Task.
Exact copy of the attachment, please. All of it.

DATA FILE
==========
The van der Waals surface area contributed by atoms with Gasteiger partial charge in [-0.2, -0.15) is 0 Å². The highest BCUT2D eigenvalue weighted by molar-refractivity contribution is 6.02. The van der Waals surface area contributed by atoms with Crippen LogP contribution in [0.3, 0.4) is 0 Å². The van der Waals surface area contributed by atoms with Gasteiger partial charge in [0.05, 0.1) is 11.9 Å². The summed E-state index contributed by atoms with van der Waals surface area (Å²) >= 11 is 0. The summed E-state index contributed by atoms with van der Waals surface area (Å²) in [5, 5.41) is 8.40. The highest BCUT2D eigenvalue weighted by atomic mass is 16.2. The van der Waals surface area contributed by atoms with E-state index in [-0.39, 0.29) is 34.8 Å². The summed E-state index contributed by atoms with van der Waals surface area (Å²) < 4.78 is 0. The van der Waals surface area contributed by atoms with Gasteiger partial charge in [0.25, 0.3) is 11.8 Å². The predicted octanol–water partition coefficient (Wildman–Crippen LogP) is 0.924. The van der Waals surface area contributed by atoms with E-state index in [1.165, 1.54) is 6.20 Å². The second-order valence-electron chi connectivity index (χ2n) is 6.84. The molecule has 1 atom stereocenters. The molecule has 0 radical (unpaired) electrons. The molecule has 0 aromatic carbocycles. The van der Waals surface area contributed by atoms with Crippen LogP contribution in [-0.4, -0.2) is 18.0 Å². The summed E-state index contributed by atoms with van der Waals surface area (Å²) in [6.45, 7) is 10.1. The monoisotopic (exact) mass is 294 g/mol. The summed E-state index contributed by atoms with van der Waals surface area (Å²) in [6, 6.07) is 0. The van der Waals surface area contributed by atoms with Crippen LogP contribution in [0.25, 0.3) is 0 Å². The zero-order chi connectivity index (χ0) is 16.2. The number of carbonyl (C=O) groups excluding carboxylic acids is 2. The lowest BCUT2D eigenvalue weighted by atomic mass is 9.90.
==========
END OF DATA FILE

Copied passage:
The van der Waals surface area contributed by atoms with Gasteiger partial charge in [-0.2, -0.15) is 0 Å². The highest BCUT2D eigenvalue weighted by molar-refractivity contribution is 6.02. The van der Waals surface area contributed by atoms with Crippen LogP contribution in [0.3, 0.4) is 0 Å². The van der Waals surface area contributed by atoms with Gasteiger partial charge in [0.05, 0.1) is 11.9 Å². The summed E-state index contributed by atoms with van der Waals surface area (Å²) >= 11 is 0. The summed E-state index contributed by atoms with van der Waals surface area (Å²) in [5, 5.41) is 8.40. The highest BCUT2D eigenvalue weighted by atomic mass is 16.2. The van der Waals surface area contributed by atoms with E-state index in [-0.39, 0.29) is 34.8 Å². The summed E-state index contributed by atoms with van der Waals surface area (Å²) < 4.78 is 0. The van der Waals surface area contributed by atoms with Gasteiger partial charge in [0.25, 0.3) is 11.8 Å². The predicted octanol–water partition coefficient (Wildman–Crippen LogP) is 0.924. The van der Waals surface area contributed by atoms with E-state index in [1.165, 1.54) is 6.20 Å². The second-order valence-electron chi connectivity index (χ2n) is 6.84. The molecule has 1 atom stereocenters. The molecule has 0 radical (unpaired) electrons. The molecule has 0 aromatic carbocycles. The van der Waals surface area contributed by atoms with Crippen LogP contribution in [-0.4, -0.2) is 18.0 Å². The summed E-state index contributed by atoms with van der Waals surface area (Å²) in [6.45, 7) is 10.1. The monoisotopic (exact) mass is 294 g/mol. The summed E-state index contributed by atoms with van der Waals surface area (Å²) in [6, 6.07) is 0. The van der Waals surface area contributed by atoms with Crippen LogP contribution in [0.25, 0.3) is 0 Å². The zero-order chi connectivity index (χ0) is 16.2. The number of carbonyl (C=O) groups excluding carboxylic acids is 2. The lowest BCUT2D eigenvalue weighted by atomic mass is 9.90.